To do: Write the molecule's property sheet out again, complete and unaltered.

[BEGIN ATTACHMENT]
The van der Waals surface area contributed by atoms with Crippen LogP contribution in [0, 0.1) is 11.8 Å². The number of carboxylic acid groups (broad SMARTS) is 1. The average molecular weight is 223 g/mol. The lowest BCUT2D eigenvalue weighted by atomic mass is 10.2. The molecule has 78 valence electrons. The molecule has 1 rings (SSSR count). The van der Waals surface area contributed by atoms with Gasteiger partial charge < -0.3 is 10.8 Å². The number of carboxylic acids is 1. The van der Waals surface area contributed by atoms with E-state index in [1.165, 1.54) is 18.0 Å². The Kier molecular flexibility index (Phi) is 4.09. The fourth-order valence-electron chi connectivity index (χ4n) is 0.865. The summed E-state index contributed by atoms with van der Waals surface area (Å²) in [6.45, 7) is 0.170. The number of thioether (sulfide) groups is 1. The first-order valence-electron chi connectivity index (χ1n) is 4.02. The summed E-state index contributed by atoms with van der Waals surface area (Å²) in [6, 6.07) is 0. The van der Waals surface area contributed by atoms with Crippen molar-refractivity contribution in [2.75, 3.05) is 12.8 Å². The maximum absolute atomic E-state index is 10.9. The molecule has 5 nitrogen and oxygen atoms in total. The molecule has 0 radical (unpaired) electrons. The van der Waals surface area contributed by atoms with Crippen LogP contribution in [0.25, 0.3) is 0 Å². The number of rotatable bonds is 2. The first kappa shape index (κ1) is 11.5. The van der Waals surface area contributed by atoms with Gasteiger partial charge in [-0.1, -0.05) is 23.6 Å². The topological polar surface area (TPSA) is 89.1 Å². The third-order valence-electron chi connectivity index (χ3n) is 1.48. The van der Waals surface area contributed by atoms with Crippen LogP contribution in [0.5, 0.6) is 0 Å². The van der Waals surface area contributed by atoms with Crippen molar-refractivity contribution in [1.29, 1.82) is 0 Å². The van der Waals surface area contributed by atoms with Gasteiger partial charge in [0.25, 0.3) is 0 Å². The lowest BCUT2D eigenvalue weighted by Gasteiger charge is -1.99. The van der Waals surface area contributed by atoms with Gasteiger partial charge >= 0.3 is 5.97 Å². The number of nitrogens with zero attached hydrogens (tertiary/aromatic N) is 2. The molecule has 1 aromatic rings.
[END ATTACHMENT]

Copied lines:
The van der Waals surface area contributed by atoms with Crippen LogP contribution in [0, 0.1) is 11.8 Å². The number of carboxylic acid groups (broad SMARTS) is 1. The average molecular weight is 223 g/mol. The lowest BCUT2D eigenvalue weighted by atomic mass is 10.2. The molecule has 78 valence electrons. The molecule has 1 rings (SSSR count). The van der Waals surface area contributed by atoms with Gasteiger partial charge < -0.3 is 10.8 Å². The number of carboxylic acids is 1. The van der Waals surface area contributed by atoms with E-state index in [1.165, 1.54) is 18.0 Å². The Kier molecular flexibility index (Phi) is 4.09. The fourth-order valence-electron chi connectivity index (χ4n) is 0.865. The summed E-state index contributed by atoms with van der Waals surface area (Å²) in [6.45, 7) is 0.170. The number of thioether (sulfide) groups is 1. The first-order valence-electron chi connectivity index (χ1n) is 4.02. The summed E-state index contributed by atoms with van der Waals surface area (Å²) in [6, 6.07) is 0. The van der Waals surface area contributed by atoms with Crippen molar-refractivity contribution in [2.75, 3.05) is 12.8 Å². The maximum absolute atomic E-state index is 10.9. The molecule has 5 nitrogen and oxygen atoms in total. The molecule has 0 radical (unpaired) electrons. The van der Waals surface area contributed by atoms with Crippen LogP contribution in [0.25, 0.3) is 0 Å². The number of rotatable bonds is 2. The first kappa shape index (κ1) is 11.5. The van der Waals surface area contributed by atoms with Gasteiger partial charge in [-0.1, -0.05) is 23.6 Å². The topological polar surface area (TPSA) is 89.1 Å². The third-order valence-electron chi connectivity index (χ3n) is 1.48. The van der Waals surface area contributed by atoms with Crippen LogP contribution in [0.5, 0.6) is 0 Å². The van der Waals surface area contributed by atoms with Crippen molar-refractivity contribution in [1.29, 1.82) is 0 Å². The van der Waals surface area contributed by atoms with Gasteiger partial charge in [0.25, 0.3) is 0 Å². The lowest BCUT2D eigenvalue weighted by Gasteiger charge is -1.99. The van der Waals surface area contributed by atoms with Gasteiger partial charge >= 0.3 is 5.97 Å². The number of nitrogens with zero attached hydrogens (tertiary/aromatic N) is 2. The molecule has 1 aromatic rings.